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Tons of Crap

August 31, 1998

It seems like the Dreamcast will be very successful if Sega plays its cards right (and it seems like they are). Look at the facts: Sega has already set aside a lot of money to advertise it, they will take their time developing software in English before it is launched in the U.S., they will have full retail distribution (or so Bernie Stolar says), and they are making the console easy to program for. This last point in particular makes me a little concerned (not worried). And it is that it seems like the Dreamcast will have lots of crappy software.

Why do I say this? Let's see what's happening right now. The "common" people who now see all the software for the PlayStation (which also has a lot of crap) look at the amount of games available on the shelves and say: "Look at all these choices!" and feel they made a good purchase with the PlayStation. And most parents are not educated buyers: they buy whatever they recognize, and that is either what their children tell them to buy (like Donkey Kong Country) or the characters they already know (like Bugs Bunny). They don't know, of course, that most licensed video games are crap, since the developers don't spend enough resources making sure it is a good game, thinking the license will "sell the game."

Since the developers are already saying that the Dreamcast is so easy to program, rest assured that the same thing will happen to it. That doesn't take away my sleep, though. It's true that crappy software caused the video game crash of 1985, but the world is different now. Information about video games (and about everything else) is more readily available at this time than 15 years ago, even if you don't have access to the Internet. The industry (and the players) have grown up too, so that means both sides have more money. Most importantly, since the industry is more established, there will always be a few companies who will make good-quality games to keep the customers happy.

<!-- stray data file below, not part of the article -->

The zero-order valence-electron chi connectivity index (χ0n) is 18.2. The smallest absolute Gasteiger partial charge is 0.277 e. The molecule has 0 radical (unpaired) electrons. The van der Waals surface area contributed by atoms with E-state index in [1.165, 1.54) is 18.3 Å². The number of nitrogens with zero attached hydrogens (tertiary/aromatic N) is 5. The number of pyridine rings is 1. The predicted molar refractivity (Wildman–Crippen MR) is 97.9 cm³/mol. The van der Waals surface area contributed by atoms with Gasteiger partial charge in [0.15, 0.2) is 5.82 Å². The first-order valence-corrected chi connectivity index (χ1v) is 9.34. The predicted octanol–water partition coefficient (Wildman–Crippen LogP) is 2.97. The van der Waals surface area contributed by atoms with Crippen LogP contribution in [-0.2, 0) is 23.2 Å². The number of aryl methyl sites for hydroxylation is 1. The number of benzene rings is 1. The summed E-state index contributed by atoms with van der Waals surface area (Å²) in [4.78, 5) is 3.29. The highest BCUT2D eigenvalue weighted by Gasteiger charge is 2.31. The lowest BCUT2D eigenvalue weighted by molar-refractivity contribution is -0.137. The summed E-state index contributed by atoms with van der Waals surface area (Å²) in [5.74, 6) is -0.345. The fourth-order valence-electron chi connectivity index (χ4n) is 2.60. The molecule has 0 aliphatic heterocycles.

The downside to this is that costumers have to be more educated before they make their purchases. And that doesn't only mean reading the reviews, that also means knowing which games you like. For example, I never really liked first person shooters. I bought PowerSlave and, while I know it's an excellent game, it didn't hold my interest for long. The same with Iron Storm. I don't like war simulations unless they have a "fantasy" setting, like the Shining Force series. This process takes time and means buying some games you end up not liking. But serious gamers already do that and don't mind.

Another disadvantage that will probably be overlooked my most people is that quite a few video game companies will go bankrupt trying to succeed in this industry that has so much competition. It's easy to be aware of the new games from Capcom, SquareSoft, and Electronic Arts, but not of the games made by a new startup company, who needs its one or two games to do well just to survive. You know, their games might actually be good.

However, even though it might seem like I'm whining, I don't think it is really bad that we will be surrounded by crappy games in the years to come. Remember, more options is good. And one person't garbage might be another person's masterpiece. For example, many people hated the Saturn game Astal, calling it "not innovative" and "boring." I loved it.


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